BOSTON — State officials are taking steps to shore up the health care system as hospitals battle staff shortages amid a new surge in COVID-19 infections.
Infections have been rising in recent weeks amid the highly contagious delta variant, despite the state’s highest-in-the-nation vaccination rate. More than 2 million eligible Massachusetts residents have not been vaccinated and immunity is waning for fully vaccinated people who have not yet had their booster shots.
Meanwhile, hospitals are wrestling with chronic staffing shortages that have translated into the loss of more than 500 intensive care unit beds across the state.
On Tuesday, Gov. Charlie Baker took steps to ease health care capacity issues by signing an emergency order requiring hospitals with limited acute care capacity to start reducing elective procedures beginning next week.
Under the new guidance, hospitals are required to keep at least 15% of their medical and surgical and intensive care unit beds available for COVID patients.
Hospitals that do not meet or exceed the capacity threshold will be required to “reduce non-essential, non-urgent scheduled procedures performed on a daily basis by at least 30%, as compared to the hospital or hospital system’s 2019 average daily procedure volume.”
The state Department of Public Health lists those scheduled procedures as not being medical emergencies.
Hospital leaders say the goal is to protect patients and health care workers while ensuring capacity to deal with an anticipated surge of COVID hospitalizations.
“Our health care system and state leaders have done heroic work to mitigate this public health crisis over the past 20 months,” Steve Walsh, president and CEO of the Massachusetts Health & Hospital Association, said in a statement.
“But we are now seeing significant strain on hospital capacity due largely to workforce shortages and an influx of non-COVID-19 patients who deferred care and now need complex medical care,” he continued.
Dr. Kevin Tabb of Beth Israel Lahey Health said many hospitals are seeing an influx of patients who postponed surgical procedures because of the pandemic.
“Although COVID-related hospitalizations are far from what they were at their peak, we are now caring for an unusually high number of patients with other health problems,” he said.
The number of new daily cases of COVID-19 increased by more than 2,600 on Tuesday, while newly confirmed virus deaths in Massachusetts rose by 24.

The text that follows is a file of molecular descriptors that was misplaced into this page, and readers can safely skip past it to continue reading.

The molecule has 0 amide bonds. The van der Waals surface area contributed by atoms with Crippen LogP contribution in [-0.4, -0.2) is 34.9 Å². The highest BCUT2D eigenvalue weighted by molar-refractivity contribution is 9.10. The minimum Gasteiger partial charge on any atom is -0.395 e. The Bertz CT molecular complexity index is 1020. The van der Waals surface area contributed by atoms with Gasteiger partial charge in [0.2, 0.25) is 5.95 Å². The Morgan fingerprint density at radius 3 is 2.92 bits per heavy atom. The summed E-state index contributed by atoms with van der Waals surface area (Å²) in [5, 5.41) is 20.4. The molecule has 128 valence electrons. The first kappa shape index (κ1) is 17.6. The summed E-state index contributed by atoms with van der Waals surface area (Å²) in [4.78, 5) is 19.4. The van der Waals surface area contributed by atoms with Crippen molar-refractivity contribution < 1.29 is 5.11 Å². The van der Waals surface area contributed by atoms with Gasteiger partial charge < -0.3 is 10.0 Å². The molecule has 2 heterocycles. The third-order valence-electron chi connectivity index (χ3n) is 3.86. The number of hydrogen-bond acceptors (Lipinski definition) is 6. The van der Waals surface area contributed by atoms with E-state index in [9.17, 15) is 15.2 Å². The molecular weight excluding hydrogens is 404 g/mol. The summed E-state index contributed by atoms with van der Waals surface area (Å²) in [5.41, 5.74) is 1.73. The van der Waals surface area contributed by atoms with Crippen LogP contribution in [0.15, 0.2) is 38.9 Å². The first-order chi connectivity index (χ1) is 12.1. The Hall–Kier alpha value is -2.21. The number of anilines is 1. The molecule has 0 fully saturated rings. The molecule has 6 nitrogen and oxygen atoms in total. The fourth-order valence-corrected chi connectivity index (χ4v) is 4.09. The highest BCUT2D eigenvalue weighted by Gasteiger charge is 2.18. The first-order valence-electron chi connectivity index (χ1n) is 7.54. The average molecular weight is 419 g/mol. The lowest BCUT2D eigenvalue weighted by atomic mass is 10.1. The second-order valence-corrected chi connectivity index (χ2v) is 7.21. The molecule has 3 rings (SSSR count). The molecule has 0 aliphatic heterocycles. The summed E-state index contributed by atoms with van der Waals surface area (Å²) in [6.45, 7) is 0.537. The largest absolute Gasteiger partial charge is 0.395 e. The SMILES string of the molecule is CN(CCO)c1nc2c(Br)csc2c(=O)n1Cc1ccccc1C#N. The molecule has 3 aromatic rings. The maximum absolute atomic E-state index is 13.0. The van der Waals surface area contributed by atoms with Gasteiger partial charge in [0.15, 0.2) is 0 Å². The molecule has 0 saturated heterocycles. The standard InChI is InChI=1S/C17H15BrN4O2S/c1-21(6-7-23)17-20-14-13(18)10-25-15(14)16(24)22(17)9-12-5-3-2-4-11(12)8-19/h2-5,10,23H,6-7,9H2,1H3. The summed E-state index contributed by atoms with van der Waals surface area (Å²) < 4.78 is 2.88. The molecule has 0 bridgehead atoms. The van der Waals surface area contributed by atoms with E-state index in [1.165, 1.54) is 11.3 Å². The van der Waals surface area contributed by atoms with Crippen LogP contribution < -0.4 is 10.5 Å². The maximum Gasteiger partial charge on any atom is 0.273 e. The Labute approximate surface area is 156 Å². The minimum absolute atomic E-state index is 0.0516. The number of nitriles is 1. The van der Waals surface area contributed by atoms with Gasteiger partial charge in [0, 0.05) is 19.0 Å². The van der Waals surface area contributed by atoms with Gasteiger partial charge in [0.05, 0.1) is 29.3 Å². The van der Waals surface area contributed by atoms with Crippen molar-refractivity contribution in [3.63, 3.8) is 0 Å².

There were nearly 740 people reported hospitalized Tuesday with COVID-19 infections, with about 150 in intensive care units.
Nationally, more than 30 states including Massachusetts have reported a rise in infections and hospitalizations from the virus.
Health officials say a majority of infections and severe hospitalizations are among the unvaccinated.
“That’s worrisome because this remains a dangerous disease,” said Dr. David Hamer, an infectious disease expert and professor at Boston University’s School of Public Health and School of Medicine. “It underscores the need for people who haven’t been vaccinated yet to get their shots.”
Hamer said there has been a “significant spike” in traces of COVID-19 detected in wastewater tests compiled by the Massachusetts Water Resources Authority.
Data from the wastewater sampling often predicts trends of COVID-19 several weeks in advance.
“It’s been bouncing around for a few months but now we’re on a real upward swing,” he said. “That’s a major concern.”
Hamer said there is concern about a spike of infections over Thanksgiving and other holidays due to the colder weather and people congregating indoors.
Last year, the nation saw its most significant spread of the pandemic in the two weeks following Thanksgiving, with nearly 17 million infections and more than 220,000 deaths, according to the Centers for Disease Control and Prevention.
“The timing is really bad for us to be seeing a rise in cases with the holidays and some of the biggest travel days approaching,” Hamer said.
Christian M. Wade covers the Massachusetts Statehouse for North of Boston Media Group’s newspapers and websites. Email him at firstname.lastname@example.org.